Lambert depicted the desert landscape, showing the area through which the road to Jericho passed nearby to the headquarters of the Desert Mounted Corps. He created a harmonious balance of creams and fawns, blues and purples. He showed a cerulean sky over the blue waters of the Dead Sea in the middle distance and the mauve mountains in the distance. The road is visible on the upper left, where a small black horse with a rider is climbing a gentle slope, giving a scale to the image.
William Moore reported that Lambert said that ‘of all the places I visited, the region around Jericho was the most attractive from the artistic point of view … an inspiring background of hills … beyond the Jordan the Mountains of Moab, standing out in jagged serrated masses of colour in strong light and shade’ (Moore, vol. 2, pp.62–3). Lambert moved about the newly captured territory, down the winding road from Jerusalem to Jericho, and painted this view capturing the warmth and peace of the Jordan Valley.
Here, Lambert emphasised the pattern of the hills rising up from the sandy riverbed, their undulating, sensual curves, as he described them to Amy on 16 March 1918, ‘here rhythmical, there jagged and eccentrically opposed’ (ML MSS 97/4, item 6). He viewed the landscape with a focus on its underlying form and an intention to simplify its masses. It was a landscape immensely suited to Lambert’s interest in imposing a sense of design onto the scene and emphasising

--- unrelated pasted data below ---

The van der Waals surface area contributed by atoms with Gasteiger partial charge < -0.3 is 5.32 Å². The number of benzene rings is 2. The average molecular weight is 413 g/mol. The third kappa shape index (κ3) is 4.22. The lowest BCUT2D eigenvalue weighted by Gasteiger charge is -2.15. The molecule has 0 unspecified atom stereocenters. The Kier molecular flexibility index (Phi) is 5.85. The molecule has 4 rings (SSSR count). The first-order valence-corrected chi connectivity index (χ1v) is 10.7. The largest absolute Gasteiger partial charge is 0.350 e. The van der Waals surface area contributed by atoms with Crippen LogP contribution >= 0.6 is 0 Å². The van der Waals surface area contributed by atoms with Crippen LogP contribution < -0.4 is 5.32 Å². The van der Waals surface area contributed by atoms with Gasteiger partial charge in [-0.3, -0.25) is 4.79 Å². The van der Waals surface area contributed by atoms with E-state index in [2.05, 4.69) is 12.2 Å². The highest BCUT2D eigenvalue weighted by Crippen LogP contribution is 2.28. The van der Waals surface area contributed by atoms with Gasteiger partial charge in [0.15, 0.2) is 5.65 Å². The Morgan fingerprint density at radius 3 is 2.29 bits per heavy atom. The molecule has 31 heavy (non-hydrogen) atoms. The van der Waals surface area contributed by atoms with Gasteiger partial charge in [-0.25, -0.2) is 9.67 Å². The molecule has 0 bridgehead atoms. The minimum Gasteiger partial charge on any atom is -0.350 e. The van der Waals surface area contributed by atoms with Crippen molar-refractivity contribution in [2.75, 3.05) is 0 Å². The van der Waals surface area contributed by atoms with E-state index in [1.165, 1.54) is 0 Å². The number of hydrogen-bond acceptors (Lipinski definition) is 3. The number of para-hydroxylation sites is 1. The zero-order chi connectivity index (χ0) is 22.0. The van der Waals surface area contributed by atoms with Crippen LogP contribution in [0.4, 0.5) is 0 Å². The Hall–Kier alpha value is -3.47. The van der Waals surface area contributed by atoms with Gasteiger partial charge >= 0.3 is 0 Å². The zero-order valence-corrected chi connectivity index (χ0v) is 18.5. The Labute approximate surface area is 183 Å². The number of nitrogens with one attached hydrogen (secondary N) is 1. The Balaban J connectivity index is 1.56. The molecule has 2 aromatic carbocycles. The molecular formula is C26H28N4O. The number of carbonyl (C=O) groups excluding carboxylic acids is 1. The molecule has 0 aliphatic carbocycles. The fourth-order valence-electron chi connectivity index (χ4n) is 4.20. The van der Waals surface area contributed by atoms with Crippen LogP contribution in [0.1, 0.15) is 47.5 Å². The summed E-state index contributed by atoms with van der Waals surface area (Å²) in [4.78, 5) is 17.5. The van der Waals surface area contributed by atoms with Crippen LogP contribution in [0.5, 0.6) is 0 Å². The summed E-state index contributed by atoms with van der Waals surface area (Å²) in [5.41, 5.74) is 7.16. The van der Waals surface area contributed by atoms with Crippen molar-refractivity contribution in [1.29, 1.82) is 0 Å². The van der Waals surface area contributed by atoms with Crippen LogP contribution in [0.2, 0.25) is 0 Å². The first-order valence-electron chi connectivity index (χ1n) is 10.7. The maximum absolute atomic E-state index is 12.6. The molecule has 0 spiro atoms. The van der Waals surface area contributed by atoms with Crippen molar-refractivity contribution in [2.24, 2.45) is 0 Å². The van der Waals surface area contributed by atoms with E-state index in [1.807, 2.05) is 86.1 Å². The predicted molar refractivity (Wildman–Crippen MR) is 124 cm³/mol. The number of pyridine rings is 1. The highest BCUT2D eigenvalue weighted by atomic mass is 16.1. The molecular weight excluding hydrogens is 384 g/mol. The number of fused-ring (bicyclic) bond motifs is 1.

The road to Jericho was the one Jesus said the good Samaritan walked when he stopped to nurse a victim of assault, without considering his religion or ethnicity. In titling this work Lambert would have been conscious of this biblical reference and its resonance during wartime.
This painting presents the same view as a smaller oil sketch of this subject in the Australian War Memorial’s collection, painted by Lambert in front of the motif in Palestine. But Lambert’s use of canvas here – rather than the cardboard he used for the plein-air sketch – suggests it was a second version, painted in London after his return from Palestine, and not directly before the scene.